Here are a few items from the week that are worthy of note:

Elvis law. The ABA has published The Little Book of Elvis Law. The King’s legacy inspired not only generations of fans, but also generations of litigation. This book reports on some of those cases, from paternity suits to licensing disputes. Hat tip to Moritz Legal Information Blog for bringing this to our attention.

Blog shuts down. One of the blogs I’ve always followed closely is Victoria Pynchon’s Negotiation Law Blog. This week, Victoria announced that she is hanging up her spurs after seven years. Her interests have moved away from mediation towards her renewed involvement in feminist activism, she explains. She will still micro-blog at Career Advice for the Short Attention Spanned and contribute longer posts at She Negotates and at The Daily Muse.

Infinite storage. Cloud storage company Bitcasa this week announced infinite storage for $99 a month. That is probably a lot more than you need, but it is also offering a full terabyte for just $10 a month and 20GB for free. Compare that to Dropbox, where a free account gets you only 2GB and the $10/month plan gets you 100GB. And, unlike Dropbox, Bitcasa encrypts your files before they’re uploaded, meaning Bitcase employees can never access them.

Free federal cases. The U.S. Courts announced that its project to provide free access  to court opinions via FDsys has expanded. From the 29 courts previously included, the project has expanded to 64 — eight appellate courts, 20 district courts and 35 bankruptcy courts. That’s a good thing but, as Courtney Minick writes at the Justia blog, it’s still not good enough.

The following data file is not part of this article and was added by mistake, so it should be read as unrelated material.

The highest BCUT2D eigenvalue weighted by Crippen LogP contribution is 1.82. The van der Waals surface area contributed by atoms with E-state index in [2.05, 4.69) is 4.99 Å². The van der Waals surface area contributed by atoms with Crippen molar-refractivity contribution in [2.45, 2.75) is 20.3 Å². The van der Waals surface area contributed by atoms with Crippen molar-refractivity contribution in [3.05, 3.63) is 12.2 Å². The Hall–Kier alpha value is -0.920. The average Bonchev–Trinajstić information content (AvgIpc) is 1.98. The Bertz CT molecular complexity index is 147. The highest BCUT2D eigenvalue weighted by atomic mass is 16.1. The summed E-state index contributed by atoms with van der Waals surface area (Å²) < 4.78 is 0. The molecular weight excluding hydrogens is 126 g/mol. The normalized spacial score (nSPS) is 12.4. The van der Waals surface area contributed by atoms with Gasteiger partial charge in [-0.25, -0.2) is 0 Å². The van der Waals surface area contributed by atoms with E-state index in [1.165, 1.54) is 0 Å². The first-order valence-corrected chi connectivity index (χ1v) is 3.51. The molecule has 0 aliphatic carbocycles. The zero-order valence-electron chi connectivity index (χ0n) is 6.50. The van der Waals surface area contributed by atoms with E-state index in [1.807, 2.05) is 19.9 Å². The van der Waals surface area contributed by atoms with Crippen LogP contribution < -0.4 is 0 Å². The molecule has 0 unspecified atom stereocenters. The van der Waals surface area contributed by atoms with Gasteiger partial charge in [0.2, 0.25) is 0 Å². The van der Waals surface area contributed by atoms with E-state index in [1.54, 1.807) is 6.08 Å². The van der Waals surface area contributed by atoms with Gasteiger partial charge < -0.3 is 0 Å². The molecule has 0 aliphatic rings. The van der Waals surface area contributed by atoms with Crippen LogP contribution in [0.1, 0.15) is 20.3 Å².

Google Scholar Library. This week, Google Scholar launched Scholar Library, a feature that lets you save search results (including court opinions) in folders, organize them by topic, and use Google to search them.

Photo of Bob Ambrogi Bob Ambrogi

Bob is a lawyer, veteran legal journalist, and award-winning blogger and podcaster. In 2011, he was named to the inaugural Fastcase 50, honoring “the law’s smartest, most courageous innovators, techies, visionaries and leaders.” Earlier in his career, he was editor-in-chief of several legal publications, including The National Law Journal, and editorial director of ALM’s Litigation Services Division.